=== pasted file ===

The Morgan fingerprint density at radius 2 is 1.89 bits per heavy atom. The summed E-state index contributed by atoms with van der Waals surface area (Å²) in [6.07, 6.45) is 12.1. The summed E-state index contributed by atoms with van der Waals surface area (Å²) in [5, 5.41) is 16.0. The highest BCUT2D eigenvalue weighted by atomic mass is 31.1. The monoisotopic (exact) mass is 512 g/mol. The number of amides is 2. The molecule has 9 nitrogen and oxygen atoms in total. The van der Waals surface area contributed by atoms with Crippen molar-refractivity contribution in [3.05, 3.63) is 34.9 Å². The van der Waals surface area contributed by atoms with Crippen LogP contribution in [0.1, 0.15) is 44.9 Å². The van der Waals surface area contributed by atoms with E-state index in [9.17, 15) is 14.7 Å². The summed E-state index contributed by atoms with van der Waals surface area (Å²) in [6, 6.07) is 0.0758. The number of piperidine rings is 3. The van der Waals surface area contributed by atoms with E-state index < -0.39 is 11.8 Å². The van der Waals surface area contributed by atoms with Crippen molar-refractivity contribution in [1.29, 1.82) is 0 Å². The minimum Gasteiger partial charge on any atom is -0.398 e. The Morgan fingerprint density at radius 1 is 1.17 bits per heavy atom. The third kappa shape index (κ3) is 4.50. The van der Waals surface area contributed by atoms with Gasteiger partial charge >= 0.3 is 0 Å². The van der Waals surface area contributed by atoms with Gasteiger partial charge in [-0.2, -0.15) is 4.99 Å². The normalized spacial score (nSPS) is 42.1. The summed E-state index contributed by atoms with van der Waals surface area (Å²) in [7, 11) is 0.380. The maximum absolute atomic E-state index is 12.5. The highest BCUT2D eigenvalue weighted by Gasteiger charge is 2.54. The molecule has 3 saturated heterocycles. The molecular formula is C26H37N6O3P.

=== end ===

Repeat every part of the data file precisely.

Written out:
The Morgan fingerprint density at radius 2 is 1.89 bits per heavy atom. The summed E-state index contributed by atoms with van der Waals surface area (Å²) in [6.07, 6.45) is 12.1. The summed E-state index contributed by atoms with van der Waals surface area (Å²) in [5, 5.41) is 16.0. The highest BCUT2D eigenvalue weighted by atomic mass is 31.1. The monoisotopic (exact) mass is 512 g/mol. The number of amides is 2. The molecule has 9 nitrogen and oxygen atoms in total. The van der Waals surface area contributed by atoms with Crippen molar-refractivity contribution in [3.05, 3.63) is 34.9 Å². The van der Waals surface area contributed by atoms with Crippen LogP contribution in [0.1, 0.15) is 44.9 Å². The van der Waals surface area contributed by atoms with E-state index in [9.17, 15) is 14.7 Å². The summed E-state index contributed by atoms with van der Waals surface area (Å²) in [6, 6.07) is 0.0758. The number of piperidine rings is 3. The van der Waals surface area contributed by atoms with E-state index < -0.39 is 11.8 Å². The van der Waals surface area contributed by atoms with Crippen molar-refractivity contribution in [1.29, 1.82) is 0 Å². The minimum Gasteiger partial charge on any atom is -0.398 e. The Morgan fingerprint density at radius 1 is 1.17 bits per heavy atom. The third kappa shape index (κ3) is 4.50. The van der Waals surface area contributed by atoms with Gasteiger partial charge >= 0.3 is 0 Å². The van der Waals surface area contributed by atoms with Gasteiger partial charge in [-0.2, -0.15) is 4.99 Å². The normalized spacial score (nSPS) is 42.1. The summed E-state index contributed by atoms with van der Waals surface area (Å²) in [7, 11) is 0.380. The maximum absolute atomic E-state index is 12.5. The highest BCUT2D eigenvalue weighted by Gasteiger charge is 2.54. The molecule has 3 saturated heterocycles. The molecular formula is C26H37N6O3P.